Albatross 'Dynamic Soaring' Achieved by Repeated Curve-Altitude Oscillation

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ScienceDaily (Sep. 5, 2012)Albatrosses leverage the energy of the wind to fly with essentially no mechanical cost to themselves, very rarely flapping their wings. New work offers insight into how exactly they accomplish this feat.

Wandering Albatross (Diomedea exulans) in flight, East of the Tasman Peninsula, Tasmania, Australia. (Credit: JJ Harrison (jjharrison89@facebook.com) (Own work) [CC-BY-SA-3.0], via Wikimedia Commons)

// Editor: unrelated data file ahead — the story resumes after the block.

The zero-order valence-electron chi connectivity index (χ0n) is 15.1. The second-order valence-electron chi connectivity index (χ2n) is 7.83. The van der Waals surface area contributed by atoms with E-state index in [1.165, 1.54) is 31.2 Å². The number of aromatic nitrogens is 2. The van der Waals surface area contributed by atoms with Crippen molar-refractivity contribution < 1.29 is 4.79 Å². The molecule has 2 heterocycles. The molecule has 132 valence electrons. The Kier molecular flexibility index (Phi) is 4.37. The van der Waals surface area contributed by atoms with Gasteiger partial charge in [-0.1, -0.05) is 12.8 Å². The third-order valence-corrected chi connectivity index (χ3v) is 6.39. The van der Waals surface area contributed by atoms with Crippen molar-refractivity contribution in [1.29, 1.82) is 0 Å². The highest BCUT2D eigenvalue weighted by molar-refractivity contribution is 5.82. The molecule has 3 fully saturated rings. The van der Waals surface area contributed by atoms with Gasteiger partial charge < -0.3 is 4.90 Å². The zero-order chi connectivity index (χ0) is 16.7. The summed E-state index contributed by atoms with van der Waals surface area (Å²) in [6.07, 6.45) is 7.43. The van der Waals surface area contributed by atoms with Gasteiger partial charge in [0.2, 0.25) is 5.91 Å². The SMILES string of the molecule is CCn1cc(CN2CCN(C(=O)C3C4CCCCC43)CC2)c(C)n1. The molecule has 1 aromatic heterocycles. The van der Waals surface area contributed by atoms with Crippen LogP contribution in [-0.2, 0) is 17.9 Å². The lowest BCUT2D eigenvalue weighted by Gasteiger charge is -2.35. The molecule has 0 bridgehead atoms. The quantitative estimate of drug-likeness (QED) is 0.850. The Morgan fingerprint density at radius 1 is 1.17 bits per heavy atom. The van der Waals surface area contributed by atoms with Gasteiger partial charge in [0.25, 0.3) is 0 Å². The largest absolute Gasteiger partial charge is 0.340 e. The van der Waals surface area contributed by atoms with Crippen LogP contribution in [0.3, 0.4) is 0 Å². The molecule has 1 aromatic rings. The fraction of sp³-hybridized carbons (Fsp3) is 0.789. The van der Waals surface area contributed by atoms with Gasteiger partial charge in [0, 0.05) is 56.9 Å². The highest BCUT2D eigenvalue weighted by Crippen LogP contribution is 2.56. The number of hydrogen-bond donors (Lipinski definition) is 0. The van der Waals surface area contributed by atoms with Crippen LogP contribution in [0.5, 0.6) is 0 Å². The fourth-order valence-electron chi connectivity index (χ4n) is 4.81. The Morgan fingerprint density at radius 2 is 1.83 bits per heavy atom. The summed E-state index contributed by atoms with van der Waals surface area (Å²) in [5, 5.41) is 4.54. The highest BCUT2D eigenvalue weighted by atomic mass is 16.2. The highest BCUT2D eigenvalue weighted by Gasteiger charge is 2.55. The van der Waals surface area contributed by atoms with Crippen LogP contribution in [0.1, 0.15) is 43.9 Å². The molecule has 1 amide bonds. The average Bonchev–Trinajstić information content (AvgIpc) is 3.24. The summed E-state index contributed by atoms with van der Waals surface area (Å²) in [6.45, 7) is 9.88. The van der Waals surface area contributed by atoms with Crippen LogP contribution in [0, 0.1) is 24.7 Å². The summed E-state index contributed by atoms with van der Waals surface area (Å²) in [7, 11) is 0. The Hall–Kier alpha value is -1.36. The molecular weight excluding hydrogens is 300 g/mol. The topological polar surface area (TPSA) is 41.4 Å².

The researchers, led by Gottfried Sachs of the Technische Universitaet Muenchen and Francesco Bonadonna of the French National Centre for Scientific Research (CNRS), used advanced GPS tracking.
They determined that the energy gain during the albatross's "dynamic soaring" comes from a repeated oscillation consisting of a combined curve-altitude flight maneuver, with optimal adjustment for the wind.
The results may provide inspiration for robotic aircraft that utilize the flight technique of albatrosses for engineless propulsion, the authors write.
The research was published Sept. 5 in the open access journal PLoS ONE.

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